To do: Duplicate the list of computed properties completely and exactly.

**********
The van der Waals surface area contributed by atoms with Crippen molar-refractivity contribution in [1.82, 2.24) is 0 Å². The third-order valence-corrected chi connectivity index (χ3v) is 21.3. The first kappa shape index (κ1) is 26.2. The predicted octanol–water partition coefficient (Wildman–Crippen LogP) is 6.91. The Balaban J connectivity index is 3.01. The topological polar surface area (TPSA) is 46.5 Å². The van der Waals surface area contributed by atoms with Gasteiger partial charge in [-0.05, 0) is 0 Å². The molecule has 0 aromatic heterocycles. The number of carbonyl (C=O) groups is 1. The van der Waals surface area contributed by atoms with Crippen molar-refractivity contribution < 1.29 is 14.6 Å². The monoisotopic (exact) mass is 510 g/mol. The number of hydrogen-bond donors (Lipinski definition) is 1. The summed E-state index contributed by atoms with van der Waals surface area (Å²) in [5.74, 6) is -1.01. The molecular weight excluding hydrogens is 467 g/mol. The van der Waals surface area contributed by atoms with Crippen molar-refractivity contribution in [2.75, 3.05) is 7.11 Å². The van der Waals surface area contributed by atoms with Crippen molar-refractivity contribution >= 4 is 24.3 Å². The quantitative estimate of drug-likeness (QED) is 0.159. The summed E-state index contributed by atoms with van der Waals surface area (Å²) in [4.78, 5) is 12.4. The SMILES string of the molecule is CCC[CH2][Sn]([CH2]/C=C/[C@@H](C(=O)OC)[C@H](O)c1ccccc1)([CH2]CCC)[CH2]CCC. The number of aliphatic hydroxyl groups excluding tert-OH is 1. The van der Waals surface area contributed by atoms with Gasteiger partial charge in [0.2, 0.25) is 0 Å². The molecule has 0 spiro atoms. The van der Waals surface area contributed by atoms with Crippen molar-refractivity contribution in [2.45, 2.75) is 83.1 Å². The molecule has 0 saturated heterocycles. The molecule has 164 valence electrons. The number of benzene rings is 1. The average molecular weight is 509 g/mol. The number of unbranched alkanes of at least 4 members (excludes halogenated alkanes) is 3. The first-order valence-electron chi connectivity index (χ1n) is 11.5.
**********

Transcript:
The van der Waals surface area contributed by atoms with Crippen molar-refractivity contribution in [1.82, 2.24) is 0 Å². The third-order valence-corrected chi connectivity index (χ3v) is 21.3. The first kappa shape index (κ1) is 26.2. The predicted octanol–water partition coefficient (Wildman–Crippen LogP) is 6.91. The Balaban J connectivity index is 3.01. The topological polar surface area (TPSA) is 46.5 Å². The van der Waals surface area contributed by atoms with Gasteiger partial charge in [-0.05, 0) is 0 Å². The molecule has 0 aromatic heterocycles. The number of carbonyl (C=O) groups is 1. The van der Waals surface area contributed by atoms with Crippen molar-refractivity contribution < 1.29 is 14.6 Å². The monoisotopic (exact) mass is 510 g/mol. The number of hydrogen-bond donors (Lipinski definition) is 1. The summed E-state index contributed by atoms with van der Waals surface area (Å²) in [5.74, 6) is -1.01. The molecular weight excluding hydrogens is 467 g/mol. The van der Waals surface area contributed by atoms with Crippen molar-refractivity contribution in [2.75, 3.05) is 7.11 Å². The van der Waals surface area contributed by atoms with Crippen molar-refractivity contribution >= 4 is 24.3 Å². The quantitative estimate of drug-likeness (QED) is 0.159. The summed E-state index contributed by atoms with van der Waals surface area (Å²) in [4.78, 5) is 12.4. The SMILES string of the molecule is CCC[CH2][Sn]([CH2]/C=C/[C@@H](C(=O)OC)[C@H](O)c1ccccc1)([CH2]CCC)[CH2]CCC. The number of aliphatic hydroxyl groups excluding tert-OH is 1. The van der Waals surface area contributed by atoms with Gasteiger partial charge in [0.2, 0.25) is 0 Å². The molecule has 0 spiro atoms. The van der Waals surface area contributed by atoms with Crippen molar-refractivity contribution in [2.45, 2.75) is 83.1 Å². The molecule has 0 saturated heterocycles. The molecule has 164 valence electrons. The number of benzene rings is 1. The average molecular weight is 509 g/mol. The number of unbranched alkanes of at least 4 members (excludes halogenated alkanes) is 3. The first-order valence-electron chi connectivity index (χ1n) is 11.5.